August 20, 2018

U.S. News Releases Best Hospitals Rankings for 2018-19

U.S. News lat week released its 2018-19 Best Hospitals rankings. The 29th annual rankings are designed to assist patients and their doctors in making informed decisions about where to receive care. The rankings compared more than 4,500 medical centers nationwide across 25 specialties, procedures and conditions. This year, a total of 158 hospitals were nationally ranked in at least one specialty. More than 1,100 hospitals were rated high performing in at least one common procedure or condition, and 29 received a high performing rating in all nine procedures and conditions evaluated.  Click here for the complete report.

  • Click here for all specialty rankings.
  • Click here to see the top hospitals by state.
  • Click here for the top children’s hospitals.

“Surprise Bills” Affect 18% of Patients with Large Employer Health Insurance: Analysis

About one in six hospital stays for patients with large employer health insurance includes a bill that isn’t covered by the plan, according to a new analysis that provides new details on the extent of the “surprise bill” problem.  The analysis, published by the research firm Kaiser Family Foundation, could help shape the push for legislation to counter surprise medical bills expected in Congress later this year.  A surprise medical bill occurs when someone goes to an in-network hospital for care but some of the services, such as a lab test, are out of the insurance network. Those out-of-network services can be much more expensive.  In 2016, almost 18 percent of inpatient admissions to a hospital or surgical center have a claim for an out-of-network provider. Click here for the analysis.

  • The U.S. health insurance industry’s premium composition is increasingly shifting toward government-sponsored business, which exposes carriers to additional risks as the business is generally low-margin and results in a greater reliance on state and federal funding, according to a new A.M. Best report, click here.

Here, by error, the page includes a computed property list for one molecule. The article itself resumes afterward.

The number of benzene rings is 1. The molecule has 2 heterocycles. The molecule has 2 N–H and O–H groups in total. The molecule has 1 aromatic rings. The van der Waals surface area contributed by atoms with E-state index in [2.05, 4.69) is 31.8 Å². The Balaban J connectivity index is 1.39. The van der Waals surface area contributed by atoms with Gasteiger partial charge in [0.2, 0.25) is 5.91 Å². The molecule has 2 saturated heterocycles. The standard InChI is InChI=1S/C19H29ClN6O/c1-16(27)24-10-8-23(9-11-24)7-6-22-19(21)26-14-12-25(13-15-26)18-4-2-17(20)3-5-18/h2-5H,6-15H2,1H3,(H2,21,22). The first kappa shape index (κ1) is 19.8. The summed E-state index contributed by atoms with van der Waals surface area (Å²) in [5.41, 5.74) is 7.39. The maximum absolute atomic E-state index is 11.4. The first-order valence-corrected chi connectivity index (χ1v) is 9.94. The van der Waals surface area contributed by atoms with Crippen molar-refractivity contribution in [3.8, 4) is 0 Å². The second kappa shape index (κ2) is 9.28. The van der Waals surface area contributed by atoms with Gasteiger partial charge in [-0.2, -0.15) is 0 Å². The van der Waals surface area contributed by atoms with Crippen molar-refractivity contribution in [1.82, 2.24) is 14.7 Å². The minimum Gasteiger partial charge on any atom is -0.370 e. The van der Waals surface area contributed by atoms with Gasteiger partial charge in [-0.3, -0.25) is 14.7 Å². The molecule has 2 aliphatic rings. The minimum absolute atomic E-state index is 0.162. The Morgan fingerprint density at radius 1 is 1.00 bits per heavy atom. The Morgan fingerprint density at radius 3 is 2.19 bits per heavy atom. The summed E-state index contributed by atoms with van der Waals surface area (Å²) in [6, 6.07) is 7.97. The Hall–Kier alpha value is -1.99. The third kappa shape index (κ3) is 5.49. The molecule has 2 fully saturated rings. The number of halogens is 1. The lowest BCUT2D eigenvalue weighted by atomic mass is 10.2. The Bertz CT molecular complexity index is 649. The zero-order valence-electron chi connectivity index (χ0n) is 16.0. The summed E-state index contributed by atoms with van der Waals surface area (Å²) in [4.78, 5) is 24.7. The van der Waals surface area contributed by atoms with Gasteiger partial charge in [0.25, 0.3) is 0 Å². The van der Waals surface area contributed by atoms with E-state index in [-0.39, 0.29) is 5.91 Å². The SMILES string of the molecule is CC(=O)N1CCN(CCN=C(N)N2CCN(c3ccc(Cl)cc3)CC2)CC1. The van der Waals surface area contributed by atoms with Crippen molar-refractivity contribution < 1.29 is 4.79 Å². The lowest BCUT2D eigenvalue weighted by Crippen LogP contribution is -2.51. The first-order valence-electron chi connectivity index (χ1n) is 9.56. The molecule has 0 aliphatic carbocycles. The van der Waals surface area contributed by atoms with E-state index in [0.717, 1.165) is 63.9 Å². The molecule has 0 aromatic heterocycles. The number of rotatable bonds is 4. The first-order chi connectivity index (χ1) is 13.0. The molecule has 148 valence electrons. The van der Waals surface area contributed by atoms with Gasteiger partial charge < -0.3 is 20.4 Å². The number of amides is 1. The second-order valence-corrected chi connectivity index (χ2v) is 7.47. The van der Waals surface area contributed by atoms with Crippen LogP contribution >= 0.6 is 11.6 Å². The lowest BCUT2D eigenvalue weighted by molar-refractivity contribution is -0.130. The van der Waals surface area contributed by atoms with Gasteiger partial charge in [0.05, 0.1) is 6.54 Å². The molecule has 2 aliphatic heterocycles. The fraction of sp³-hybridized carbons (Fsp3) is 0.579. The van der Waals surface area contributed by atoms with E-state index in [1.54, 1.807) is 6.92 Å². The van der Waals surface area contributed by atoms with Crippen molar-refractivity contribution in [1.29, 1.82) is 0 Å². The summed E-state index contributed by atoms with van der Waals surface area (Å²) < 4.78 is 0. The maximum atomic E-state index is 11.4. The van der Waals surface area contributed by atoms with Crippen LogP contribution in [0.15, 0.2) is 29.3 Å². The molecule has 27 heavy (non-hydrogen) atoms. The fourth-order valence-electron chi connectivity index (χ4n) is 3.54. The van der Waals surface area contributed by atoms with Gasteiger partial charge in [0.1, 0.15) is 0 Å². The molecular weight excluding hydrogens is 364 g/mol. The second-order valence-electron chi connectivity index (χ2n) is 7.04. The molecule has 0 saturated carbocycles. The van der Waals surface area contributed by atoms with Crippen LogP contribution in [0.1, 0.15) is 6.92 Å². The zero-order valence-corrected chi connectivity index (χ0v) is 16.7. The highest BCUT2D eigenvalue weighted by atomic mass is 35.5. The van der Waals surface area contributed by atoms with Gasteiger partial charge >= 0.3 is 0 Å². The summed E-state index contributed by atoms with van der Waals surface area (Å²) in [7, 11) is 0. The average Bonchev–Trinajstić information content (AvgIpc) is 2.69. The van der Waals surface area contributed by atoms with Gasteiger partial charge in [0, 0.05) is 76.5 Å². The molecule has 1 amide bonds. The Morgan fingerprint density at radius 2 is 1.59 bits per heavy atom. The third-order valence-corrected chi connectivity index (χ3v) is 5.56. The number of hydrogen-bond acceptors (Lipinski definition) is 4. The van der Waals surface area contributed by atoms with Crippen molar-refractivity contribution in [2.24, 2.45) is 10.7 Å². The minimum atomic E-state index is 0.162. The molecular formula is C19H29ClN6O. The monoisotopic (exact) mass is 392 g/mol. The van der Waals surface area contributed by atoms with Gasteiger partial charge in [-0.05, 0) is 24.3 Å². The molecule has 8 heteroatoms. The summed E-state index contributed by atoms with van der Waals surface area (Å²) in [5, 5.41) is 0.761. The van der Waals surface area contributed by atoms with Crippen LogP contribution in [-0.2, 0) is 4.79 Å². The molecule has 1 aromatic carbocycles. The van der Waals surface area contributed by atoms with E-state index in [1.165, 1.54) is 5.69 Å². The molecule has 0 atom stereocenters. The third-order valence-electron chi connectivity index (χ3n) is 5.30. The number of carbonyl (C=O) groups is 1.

House Asks CMS for Red Tape Relief in Medicare
The House Ways and Means Committee has released a report detailing the work they have done asking CMS to reduce the regulatory burden on providers from Medicare. The Committee requested feedback on policies which place an undue burden on providers, held roundtables with members of Congress and providers, and met with CMS to discuss the needed relief. The Committee says that they will continue to work towards reducing the burden, but the committee has sent letters to CMS regarding enforcement of conditions of participation, reforming hospital star ratings, and standardizing reporting and billing authorization requirements. To read more, click here.

  • The Critical Access Hospital Coalition advocates for reduced regulatory burden on CAHs. To read more about the CAH Coalition, click here.

Hospitals Battling Over Access To Heart Procedure TAVR

When Medicare in 2011 agreed to pay for a new procedure to replace leaky heart valves by snaking a synthetic replacement up through blood vessels, the goal was to offer relief to the tens of thousands of patients too frail to endure open-heart surgery.  To help ensure good results, federal officials limited Medicare payment only to hospitals that serve large numbers of cardiac patients. In the past seven years, more than 135,000 mostly elderly patients have undergone transcatheter aortic valve replacement, known as TAVR. And TAVR’s in-hospital mortality rate has dropped by two-thirds, to 1.5 percent. Now more hospitals want to provide the service.  Click here for the Kaiser Health News report.


HHS Committee To Vote on New Emergency Physician Payment Model

An Advanced Alternative Payment Model proposal from the American College of Emergency Physicians will be the focus of the next meeting of the HHS group responsible for reviewing and recommending new APMs.  However, despite previous recommendations from the Physician-Focused Technical Advisory Committee (PTAC), HHS has yet to agree to implement any of them.  The PTAC will review and likely vote on ACEP’s proposal on Thursday, September 6 in Washington, D.C.  Click here for details.

  • Beginning in January, Medicare will pay for certain care management home visits under the Next Generation Accountable Care Organization Model, according to a CMS memo sent last week.  Next Generation participants and preferred providers who have initiated a care treatment plan for aligned beneficiaries will be eligible to receive up to two care management home visits within 90 days of seeing that participant or provider. Click here for the CMS memo.

Arkansas Sued Over Medicaid Work Requirements; Gov’t Managed Care Programs Reviewed